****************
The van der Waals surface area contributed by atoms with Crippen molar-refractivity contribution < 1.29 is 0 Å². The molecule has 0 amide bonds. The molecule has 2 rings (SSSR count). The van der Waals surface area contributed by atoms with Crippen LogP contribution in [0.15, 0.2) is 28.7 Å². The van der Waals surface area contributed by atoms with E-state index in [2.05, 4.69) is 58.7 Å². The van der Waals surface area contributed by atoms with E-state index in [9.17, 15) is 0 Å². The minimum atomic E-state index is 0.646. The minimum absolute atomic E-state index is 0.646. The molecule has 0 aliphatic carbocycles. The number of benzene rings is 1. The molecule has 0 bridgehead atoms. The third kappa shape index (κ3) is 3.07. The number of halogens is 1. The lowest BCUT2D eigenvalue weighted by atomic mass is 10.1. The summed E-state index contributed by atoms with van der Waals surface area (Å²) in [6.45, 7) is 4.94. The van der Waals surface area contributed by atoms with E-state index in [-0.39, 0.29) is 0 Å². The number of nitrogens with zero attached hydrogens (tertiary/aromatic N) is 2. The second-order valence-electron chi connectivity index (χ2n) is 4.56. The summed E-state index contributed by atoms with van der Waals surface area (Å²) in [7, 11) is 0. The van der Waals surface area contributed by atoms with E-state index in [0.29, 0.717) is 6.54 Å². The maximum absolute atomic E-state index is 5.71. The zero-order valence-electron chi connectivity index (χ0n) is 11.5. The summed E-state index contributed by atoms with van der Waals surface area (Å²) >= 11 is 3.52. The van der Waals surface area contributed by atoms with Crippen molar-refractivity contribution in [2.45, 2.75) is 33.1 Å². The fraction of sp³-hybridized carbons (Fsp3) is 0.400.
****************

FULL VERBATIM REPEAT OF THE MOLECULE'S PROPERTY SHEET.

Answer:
The van der Waals surface area contributed by atoms with Crippen molar-refractivity contribution < 1.29 is 0 Å². The molecule has 0 amide bonds. The molecule has 2 rings (SSSR count). The van der Waals surface area contributed by atoms with Crippen LogP contribution in [0.15, 0.2) is 28.7 Å². The van der Waals surface area contributed by atoms with E-state index in [2.05, 4.69) is 58.7 Å². The van der Waals surface area contributed by atoms with E-state index in [9.17, 15) is 0 Å². The minimum atomic E-state index is 0.646. The minimum absolute atomic E-state index is 0.646. The molecule has 0 aliphatic carbocycles. The number of benzene rings is 1. The molecule has 0 bridgehead atoms. The third kappa shape index (κ3) is 3.07. The number of halogens is 1. The lowest BCUT2D eigenvalue weighted by atomic mass is 10.1. The summed E-state index contributed by atoms with van der Waals surface area (Å²) in [6.45, 7) is 4.94. The van der Waals surface area contributed by atoms with E-state index in [-0.39, 0.29) is 0 Å². The number of nitrogens with zero attached hydrogens (tertiary/aromatic N) is 2. The second-order valence-electron chi connectivity index (χ2n) is 4.56. The summed E-state index contributed by atoms with van der Waals surface area (Å²) in [7, 11) is 0. The van der Waals surface area contributed by atoms with E-state index in [0.29, 0.717) is 6.54 Å². The maximum absolute atomic E-state index is 5.71. The zero-order valence-electron chi connectivity index (χ0n) is 11.5. The summed E-state index contributed by atoms with van der Waals surface area (Å²) >= 11 is 3.52. The van der Waals surface area contributed by atoms with Crippen molar-refractivity contribution in [2.45, 2.75) is 33.1 Å². The fraction of sp³-hybridized carbons (Fsp3) is 0.400.